After the war, Roosevelt was elected Rough Ridersgovernor of New York. As governor, Roosevelt was so determined to root out political corruption that the leader of his party practically forced President William McKinley to choose Roosevelt as his running mate in an attempt to reduce Roosevelt’s influence on the political stage. When an assassin’s bullet took the president’s life in 1901, Roosevelt became the nation’s youngest president.

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Comments

  1. John,

    That’s an excellent article about a guy who led a truly motivating life.

    I’m glad you included the “It’s not the critic who counts” quote. That’s always been one of my favorites.

    As an interesting sidelight, my state, Arizona, has a connection with the Rough Riders. Bucky O’Neill, once a mayor of Prescott, Arizona, volunteered for the Rough Riders and was killed in the Spanish-American war.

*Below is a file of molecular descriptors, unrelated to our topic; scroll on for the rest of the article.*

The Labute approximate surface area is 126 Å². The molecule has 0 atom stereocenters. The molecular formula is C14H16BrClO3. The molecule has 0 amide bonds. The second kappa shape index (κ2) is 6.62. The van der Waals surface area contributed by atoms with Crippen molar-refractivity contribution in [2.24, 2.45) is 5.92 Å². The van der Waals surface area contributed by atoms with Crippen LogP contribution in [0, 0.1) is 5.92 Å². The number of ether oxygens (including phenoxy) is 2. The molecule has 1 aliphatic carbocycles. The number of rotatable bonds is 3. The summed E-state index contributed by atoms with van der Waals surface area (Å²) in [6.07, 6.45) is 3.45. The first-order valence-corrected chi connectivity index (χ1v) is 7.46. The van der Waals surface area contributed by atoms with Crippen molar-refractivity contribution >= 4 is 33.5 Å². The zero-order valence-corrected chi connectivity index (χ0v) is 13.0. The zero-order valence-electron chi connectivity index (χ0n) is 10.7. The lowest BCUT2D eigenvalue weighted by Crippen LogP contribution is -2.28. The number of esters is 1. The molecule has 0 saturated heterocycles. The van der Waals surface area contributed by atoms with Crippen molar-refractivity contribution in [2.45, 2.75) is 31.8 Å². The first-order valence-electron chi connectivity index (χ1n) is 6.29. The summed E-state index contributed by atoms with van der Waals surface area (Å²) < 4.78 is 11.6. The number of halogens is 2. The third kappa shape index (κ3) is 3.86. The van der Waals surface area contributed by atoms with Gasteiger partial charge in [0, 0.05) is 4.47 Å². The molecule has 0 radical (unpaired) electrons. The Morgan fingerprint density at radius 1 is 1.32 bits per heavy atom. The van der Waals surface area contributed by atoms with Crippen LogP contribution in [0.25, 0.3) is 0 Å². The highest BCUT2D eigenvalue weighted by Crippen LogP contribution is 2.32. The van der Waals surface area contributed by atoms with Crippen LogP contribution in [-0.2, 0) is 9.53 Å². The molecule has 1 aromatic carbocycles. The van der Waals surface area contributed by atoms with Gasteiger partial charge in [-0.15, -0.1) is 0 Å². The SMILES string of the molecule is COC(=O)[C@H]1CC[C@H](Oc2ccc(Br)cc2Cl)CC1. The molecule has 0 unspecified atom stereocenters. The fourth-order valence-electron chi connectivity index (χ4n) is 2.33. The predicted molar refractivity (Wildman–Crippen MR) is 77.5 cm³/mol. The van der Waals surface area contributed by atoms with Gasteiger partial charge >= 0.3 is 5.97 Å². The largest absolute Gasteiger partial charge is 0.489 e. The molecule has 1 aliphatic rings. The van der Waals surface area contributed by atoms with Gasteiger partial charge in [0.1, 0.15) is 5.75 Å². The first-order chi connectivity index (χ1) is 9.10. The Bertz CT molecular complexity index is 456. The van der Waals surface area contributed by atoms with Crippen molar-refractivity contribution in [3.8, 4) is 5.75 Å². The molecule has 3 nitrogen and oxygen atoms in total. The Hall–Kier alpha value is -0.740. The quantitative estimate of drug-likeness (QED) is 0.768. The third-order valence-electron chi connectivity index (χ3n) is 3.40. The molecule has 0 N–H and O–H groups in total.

Just before his death in Cuba he was quoted as saying “The Spanish bullet is not molded that will kill me.”

    There is still a life size memorial to Bucky O’Neill in front of the in front of the county courthouse in Prescott.

    • Thanks Terry! I think it’s a great quote too! You don’t hear it too often anymore though. Interesting fact about Bucky O’Neill. I’m going to google him.

  2. This is AWESOME. I never knew half this stuff about Roosevelt; in fact, I didnt’ know that he got into office because his predecessor was shot! Jeez. His quotes here are awesome; I only wish some of our politicians today were like this. Atlhough someone so honest and bold would probably never make it through primaries anyway. 🙁

    • TB, thanks man! TR left quite the legacy! I totally agree with you on politicians. It would be interesting to see him in action now.